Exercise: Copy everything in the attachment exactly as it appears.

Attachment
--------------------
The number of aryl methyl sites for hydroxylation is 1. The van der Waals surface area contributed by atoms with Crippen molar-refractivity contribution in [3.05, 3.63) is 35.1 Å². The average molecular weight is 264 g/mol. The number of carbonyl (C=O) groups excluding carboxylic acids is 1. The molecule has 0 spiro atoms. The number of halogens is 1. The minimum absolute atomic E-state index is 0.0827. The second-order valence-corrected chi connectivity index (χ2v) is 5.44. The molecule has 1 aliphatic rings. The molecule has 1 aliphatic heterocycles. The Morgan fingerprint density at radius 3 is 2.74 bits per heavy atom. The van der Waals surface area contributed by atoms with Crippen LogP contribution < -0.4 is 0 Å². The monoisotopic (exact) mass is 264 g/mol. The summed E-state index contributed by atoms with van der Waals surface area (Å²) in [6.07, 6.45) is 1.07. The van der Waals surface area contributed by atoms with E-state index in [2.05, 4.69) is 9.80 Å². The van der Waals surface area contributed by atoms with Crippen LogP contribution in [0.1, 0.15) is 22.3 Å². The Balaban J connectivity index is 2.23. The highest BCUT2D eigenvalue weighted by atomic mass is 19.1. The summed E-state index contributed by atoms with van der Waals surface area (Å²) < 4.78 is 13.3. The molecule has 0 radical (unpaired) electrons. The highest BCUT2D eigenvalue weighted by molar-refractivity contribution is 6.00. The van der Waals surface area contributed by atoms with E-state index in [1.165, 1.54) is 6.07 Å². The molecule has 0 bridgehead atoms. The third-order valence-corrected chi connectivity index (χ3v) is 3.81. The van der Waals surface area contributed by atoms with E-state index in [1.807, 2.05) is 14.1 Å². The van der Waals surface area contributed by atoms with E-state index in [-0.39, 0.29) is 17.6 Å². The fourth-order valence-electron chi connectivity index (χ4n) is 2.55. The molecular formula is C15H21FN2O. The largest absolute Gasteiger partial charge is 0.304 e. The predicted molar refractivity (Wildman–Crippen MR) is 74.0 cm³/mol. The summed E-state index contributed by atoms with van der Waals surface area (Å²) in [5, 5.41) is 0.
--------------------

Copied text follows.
The number of aryl methyl sites for hydroxylation is 1. The van der Waals surface area contributed by atoms with Crippen molar-refractivity contribution in [3.05, 3.63) is 35.1 Å². The average molecular weight is 264 g/mol. The number of carbonyl (C=O) groups excluding carboxylic acids is 1. The molecule has 0 spiro atoms. The number of halogens is 1. The minimum absolute atomic E-state index is 0.0827. The second-order valence-corrected chi connectivity index (χ2v) is 5.44. The molecule has 1 aliphatic rings. The molecule has 1 aliphatic heterocycles. The Morgan fingerprint density at radius 3 is 2.74 bits per heavy atom. The van der Waals surface area contributed by atoms with Crippen LogP contribution < -0.4 is 0 Å². The monoisotopic (exact) mass is 264 g/mol. The summed E-state index contributed by atoms with van der Waals surface area (Å²) in [6.07, 6.45) is 1.07. The van der Waals surface area contributed by atoms with E-state index in [2.05, 4.69) is 9.80 Å². The van der Waals surface area contributed by atoms with Crippen LogP contribution in [0.1, 0.15) is 22.3 Å². The Balaban J connectivity index is 2.23. The highest BCUT2D eigenvalue weighted by atomic mass is 19.1. The summed E-state index contributed by atoms with van der Waals surface area (Å²) < 4.78 is 13.3. The molecule has 0 radical (unpaired) electrons. The highest BCUT2D eigenvalue weighted by molar-refractivity contribution is 6.00. The van der Waals surface area contributed by atoms with E-state index in [1.165, 1.54) is 6.07 Å². The molecule has 0 bridgehead atoms. The third-order valence-corrected chi connectivity index (χ3v) is 3.81. The van der Waals surface area contributed by atoms with E-state index in [1.807, 2.05) is 14.1 Å². The van der Waals surface area contributed by atoms with E-state index in [-0.39, 0.29) is 17.6 Å². The fourth-order valence-electron chi connectivity index (χ4n) is 2.55. The molecular formula is C15H21FN2O. The largest absolute Gasteiger partial charge is 0.304 e. The predicted molar refractivity (Wildman–Crippen MR) is 74.0 cm³/mol. The summed E-state index contributed by atoms with van der Waals surface area (Å²) in [5, 5.41) is 0.